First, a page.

Another 10 drug convicts – citizens of Australia, France, Brazil, the Philippines, Ghana, Nigeria and Indonesia – are slated to be executed next, following their transfer to the island prison of Nusakambangan.
Prior to Widodo’s presidential election victory last year, capital punishment in the archipelago had declined. Four people were executed in 2013 after a five-year hiatus and no capital sentences were carried out by the state in 2014.
Still, there are currently 138 people – one-third of them foreigners – on death row, primarily for drug-related offenses. The government claims its hard-line stance has to do with the growing drug menace in Indonesia – at present, 45 percent of drugs in Southeast Asia flow through this country, making it the largest drug market in the region.
Citing statistics from the country’s National Narcotics Board (BNN), Troels Vester, country manager of the United Nations Office on Drugs and Crime (UNODC) put the number of drug users at 5.6 million this year.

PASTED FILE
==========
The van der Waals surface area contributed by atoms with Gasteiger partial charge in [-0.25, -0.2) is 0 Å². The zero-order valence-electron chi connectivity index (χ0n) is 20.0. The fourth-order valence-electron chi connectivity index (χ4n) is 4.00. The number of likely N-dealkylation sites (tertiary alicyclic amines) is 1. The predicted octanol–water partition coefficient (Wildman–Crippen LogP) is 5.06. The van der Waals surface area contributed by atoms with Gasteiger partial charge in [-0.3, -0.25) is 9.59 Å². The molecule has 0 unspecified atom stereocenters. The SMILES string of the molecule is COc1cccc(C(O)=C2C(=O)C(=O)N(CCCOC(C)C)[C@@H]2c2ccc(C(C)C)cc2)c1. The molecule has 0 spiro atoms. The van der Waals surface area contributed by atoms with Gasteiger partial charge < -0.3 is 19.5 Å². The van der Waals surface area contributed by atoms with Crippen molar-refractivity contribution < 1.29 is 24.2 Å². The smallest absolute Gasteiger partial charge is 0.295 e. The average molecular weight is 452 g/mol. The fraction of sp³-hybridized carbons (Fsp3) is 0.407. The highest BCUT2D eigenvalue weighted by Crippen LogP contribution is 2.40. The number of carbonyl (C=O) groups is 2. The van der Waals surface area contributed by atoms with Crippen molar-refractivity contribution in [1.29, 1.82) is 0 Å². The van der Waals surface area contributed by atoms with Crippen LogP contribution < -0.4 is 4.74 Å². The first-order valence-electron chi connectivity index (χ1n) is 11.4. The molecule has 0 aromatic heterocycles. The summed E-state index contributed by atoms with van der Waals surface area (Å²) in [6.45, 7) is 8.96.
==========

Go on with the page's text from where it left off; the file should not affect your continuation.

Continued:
Government statistics further indicate that drug abuse kills off some 40 Indonesians every day, a figure hotly disputed by local rights groups.
Officials say that rampant drug use also fuels a demand for medical and health services, putting undue pressure on the government to expend public resources on treatment and counseling, HIV testing, and anti-retroviral therapy for those people living with HIV/AIDS.
But the United Nations says that the use of the death penalty will not necessary reduce Indonesia’s drug woes, and has urged the country to stopper the practice of capital punishment in line with international law.
Earlier this month some 40 human rights groups from around the world dispatched a letter to the Indonesian president, reminding him, “Executions are against Article 28(a) of the Indonesian Constitution, which guarantees everyone’s right to life.”